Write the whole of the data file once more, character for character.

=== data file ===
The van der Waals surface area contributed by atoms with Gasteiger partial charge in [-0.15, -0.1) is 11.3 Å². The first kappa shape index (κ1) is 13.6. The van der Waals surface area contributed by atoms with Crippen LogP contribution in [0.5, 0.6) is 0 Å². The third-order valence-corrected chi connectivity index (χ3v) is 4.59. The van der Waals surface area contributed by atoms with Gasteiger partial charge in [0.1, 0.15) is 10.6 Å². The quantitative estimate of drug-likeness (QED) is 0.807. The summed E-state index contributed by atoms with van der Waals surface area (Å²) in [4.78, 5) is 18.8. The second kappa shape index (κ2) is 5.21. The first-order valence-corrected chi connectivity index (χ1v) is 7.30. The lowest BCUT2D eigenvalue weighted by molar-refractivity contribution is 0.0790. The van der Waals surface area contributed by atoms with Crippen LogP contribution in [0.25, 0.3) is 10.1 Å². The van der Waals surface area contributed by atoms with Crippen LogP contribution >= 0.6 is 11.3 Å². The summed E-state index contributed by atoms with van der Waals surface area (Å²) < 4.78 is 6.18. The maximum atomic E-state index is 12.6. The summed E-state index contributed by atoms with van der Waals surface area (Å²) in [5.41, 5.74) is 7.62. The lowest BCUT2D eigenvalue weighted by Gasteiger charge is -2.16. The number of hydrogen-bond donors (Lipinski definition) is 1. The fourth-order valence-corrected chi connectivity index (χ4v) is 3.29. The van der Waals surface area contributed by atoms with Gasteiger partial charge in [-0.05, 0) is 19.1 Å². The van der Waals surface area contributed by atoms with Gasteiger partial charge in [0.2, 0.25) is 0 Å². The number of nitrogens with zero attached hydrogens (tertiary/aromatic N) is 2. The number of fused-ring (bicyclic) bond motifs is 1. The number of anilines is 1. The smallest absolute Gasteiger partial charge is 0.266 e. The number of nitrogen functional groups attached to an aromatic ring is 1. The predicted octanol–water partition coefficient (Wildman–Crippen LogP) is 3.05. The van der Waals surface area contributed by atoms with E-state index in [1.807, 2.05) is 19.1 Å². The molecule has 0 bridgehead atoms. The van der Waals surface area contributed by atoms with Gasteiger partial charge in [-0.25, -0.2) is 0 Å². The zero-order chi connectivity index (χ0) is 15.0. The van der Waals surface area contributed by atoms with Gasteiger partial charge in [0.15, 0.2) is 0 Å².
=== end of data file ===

The van der Waals surface area contributed by atoms with Gasteiger partial charge in [-0.15, -0.1) is 11.3 Å². The first kappa shape index (κ1) is 13.6. The van der Waals surface area contributed by atoms with Crippen LogP contribution in [0.5, 0.6) is 0 Å². The third-order valence-corrected chi connectivity index (χ3v) is 4.59. The van der Waals surface area contributed by atoms with Gasteiger partial charge in [0.1, 0.15) is 10.6 Å². The quantitative estimate of drug-likeness (QED) is 0.807. The summed E-state index contributed by atoms with van der Waals surface area (Å²) in [4.78, 5) is 18.8. The second kappa shape index (κ2) is 5.21. The first-order valence-corrected chi connectivity index (χ1v) is 7.30. The lowest BCUT2D eigenvalue weighted by molar-refractivity contribution is 0.0790. The van der Waals surface area contributed by atoms with Crippen LogP contribution in [0.25, 0.3) is 10.1 Å². The van der Waals surface area contributed by atoms with Crippen LogP contribution >= 0.6 is 11.3 Å². The summed E-state index contributed by atoms with van der Waals surface area (Å²) < 4.78 is 6.18. The maximum atomic E-state index is 12.6. The summed E-state index contributed by atoms with van der Waals surface area (Å²) in [5.41, 5.74) is 7.62. The lowest BCUT2D eigenvalue weighted by Gasteiger charge is -2.16. The number of hydrogen-bond donors (Lipinski definition) is 1. The fourth-order valence-corrected chi connectivity index (χ4v) is 3.29. The van der Waals surface area contributed by atoms with Gasteiger partial charge in [-0.05, 0) is 19.1 Å². The van der Waals surface area contributed by atoms with Gasteiger partial charge in [0.2, 0.25) is 0 Å². The number of nitrogens with zero attached hydrogens (tertiary/aromatic N) is 2. The number of fused-ring (bicyclic) bond motifs is 1. The number of anilines is 1. The smallest absolute Gasteiger partial charge is 0.266 e. The number of nitrogen functional groups attached to an aromatic ring is 1. The predicted octanol–water partition coefficient (Wildman–Crippen LogP) is 3.05. The van der Waals surface area contributed by atoms with E-state index in [1.807, 2.05) is 19.1 Å². The molecule has 0 bridgehead atoms. The van der Waals surface area contributed by atoms with Gasteiger partial charge in [-0.25, -0.2) is 0 Å². The zero-order chi connectivity index (χ0) is 15.0. The van der Waals surface area contributed by atoms with Gasteiger partial charge in [0.15, 0.2) is 0 Å².